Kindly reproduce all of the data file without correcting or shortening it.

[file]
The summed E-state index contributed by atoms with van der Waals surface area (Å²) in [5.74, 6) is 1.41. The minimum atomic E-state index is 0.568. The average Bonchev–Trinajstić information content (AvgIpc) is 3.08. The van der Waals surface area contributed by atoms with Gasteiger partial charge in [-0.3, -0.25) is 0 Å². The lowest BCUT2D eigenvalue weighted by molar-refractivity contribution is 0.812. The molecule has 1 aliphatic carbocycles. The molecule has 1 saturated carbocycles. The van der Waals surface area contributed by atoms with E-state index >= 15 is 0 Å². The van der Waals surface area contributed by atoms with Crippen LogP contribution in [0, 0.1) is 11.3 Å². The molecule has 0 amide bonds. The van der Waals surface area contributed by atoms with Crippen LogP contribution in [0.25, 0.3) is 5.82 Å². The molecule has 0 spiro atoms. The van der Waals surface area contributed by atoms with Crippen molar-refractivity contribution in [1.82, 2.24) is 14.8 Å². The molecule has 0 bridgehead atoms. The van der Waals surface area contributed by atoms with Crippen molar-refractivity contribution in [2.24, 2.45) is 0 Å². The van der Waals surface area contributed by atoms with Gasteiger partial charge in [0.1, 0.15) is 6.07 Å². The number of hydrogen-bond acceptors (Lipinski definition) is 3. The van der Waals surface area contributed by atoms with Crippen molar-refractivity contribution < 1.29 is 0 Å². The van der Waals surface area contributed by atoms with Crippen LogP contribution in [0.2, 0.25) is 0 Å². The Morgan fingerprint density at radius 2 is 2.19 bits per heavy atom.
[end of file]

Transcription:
The summed E-state index contributed by atoms with van der Waals surface area (Å²) in [5.74, 6) is 1.41. The minimum atomic E-state index is 0.568. The average Bonchev–Trinajstić information content (AvgIpc) is 3.08. The van der Waals surface area contributed by atoms with Gasteiger partial charge in [-0.3, -0.25) is 0 Å². The lowest BCUT2D eigenvalue weighted by molar-refractivity contribution is 0.812. The molecule has 1 aliphatic carbocycles. The molecule has 1 saturated carbocycles. The van der Waals surface area contributed by atoms with E-state index >= 15 is 0 Å². The van der Waals surface area contributed by atoms with Crippen LogP contribution in [0, 0.1) is 11.3 Å². The molecule has 0 amide bonds. The van der Waals surface area contributed by atoms with Crippen LogP contribution in [0.25, 0.3) is 5.82 Å². The molecule has 0 spiro atoms. The van der Waals surface area contributed by atoms with Crippen molar-refractivity contribution in [1.82, 2.24) is 14.8 Å². The molecule has 0 bridgehead atoms. The van der Waals surface area contributed by atoms with Crippen molar-refractivity contribution in [2.24, 2.45) is 0 Å². The van der Waals surface area contributed by atoms with Gasteiger partial charge in [0.1, 0.15) is 6.07 Å². The number of hydrogen-bond acceptors (Lipinski definition) is 3. The van der Waals surface area contributed by atoms with Crippen molar-refractivity contribution < 1.29 is 0 Å². The van der Waals surface area contributed by atoms with Crippen LogP contribution in [0.2, 0.25) is 0 Å². The Morgan fingerprint density at radius 2 is 2.19 bits per heavy atom.